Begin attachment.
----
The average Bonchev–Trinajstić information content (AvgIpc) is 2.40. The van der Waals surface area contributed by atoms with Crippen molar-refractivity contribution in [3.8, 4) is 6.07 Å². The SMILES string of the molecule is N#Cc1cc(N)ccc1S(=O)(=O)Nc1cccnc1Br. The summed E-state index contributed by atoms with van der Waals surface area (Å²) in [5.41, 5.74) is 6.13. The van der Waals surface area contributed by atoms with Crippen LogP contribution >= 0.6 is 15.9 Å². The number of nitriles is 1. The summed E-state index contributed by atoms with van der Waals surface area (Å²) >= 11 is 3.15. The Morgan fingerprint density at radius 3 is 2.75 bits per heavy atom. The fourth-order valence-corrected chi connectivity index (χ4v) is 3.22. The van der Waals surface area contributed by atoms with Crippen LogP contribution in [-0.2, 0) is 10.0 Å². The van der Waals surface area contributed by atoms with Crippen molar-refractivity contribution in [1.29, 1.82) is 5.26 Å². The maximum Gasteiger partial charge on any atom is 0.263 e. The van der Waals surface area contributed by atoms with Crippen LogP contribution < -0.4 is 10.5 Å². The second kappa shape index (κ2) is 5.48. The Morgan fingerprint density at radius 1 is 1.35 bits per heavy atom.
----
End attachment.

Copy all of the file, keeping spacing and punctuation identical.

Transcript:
The average Bonchev–Trinajstić information content (AvgIpc) is 2.40. The van der Waals surface area contributed by atoms with Crippen molar-refractivity contribution in [3.8, 4) is 6.07 Å². The SMILES string of the molecule is N#Cc1cc(N)ccc1S(=O)(=O)Nc1cccnc1Br. The summed E-state index contributed by atoms with van der Waals surface area (Å²) in [5.41, 5.74) is 6.13. The van der Waals surface area contributed by atoms with Crippen LogP contribution >= 0.6 is 15.9 Å². The number of nitriles is 1. The summed E-state index contributed by atoms with van der Waals surface area (Å²) >= 11 is 3.15. The Morgan fingerprint density at radius 3 is 2.75 bits per heavy atom. The fourth-order valence-corrected chi connectivity index (χ4v) is 3.22. The van der Waals surface area contributed by atoms with Crippen LogP contribution in [-0.2, 0) is 10.0 Å². The van der Waals surface area contributed by atoms with Crippen molar-refractivity contribution in [1.29, 1.82) is 5.26 Å². The maximum Gasteiger partial charge on any atom is 0.263 e. The van der Waals surface area contributed by atoms with Crippen LogP contribution < -0.4 is 10.5 Å². The second kappa shape index (κ2) is 5.48. The Morgan fingerprint density at radius 1 is 1.35 bits per heavy atom.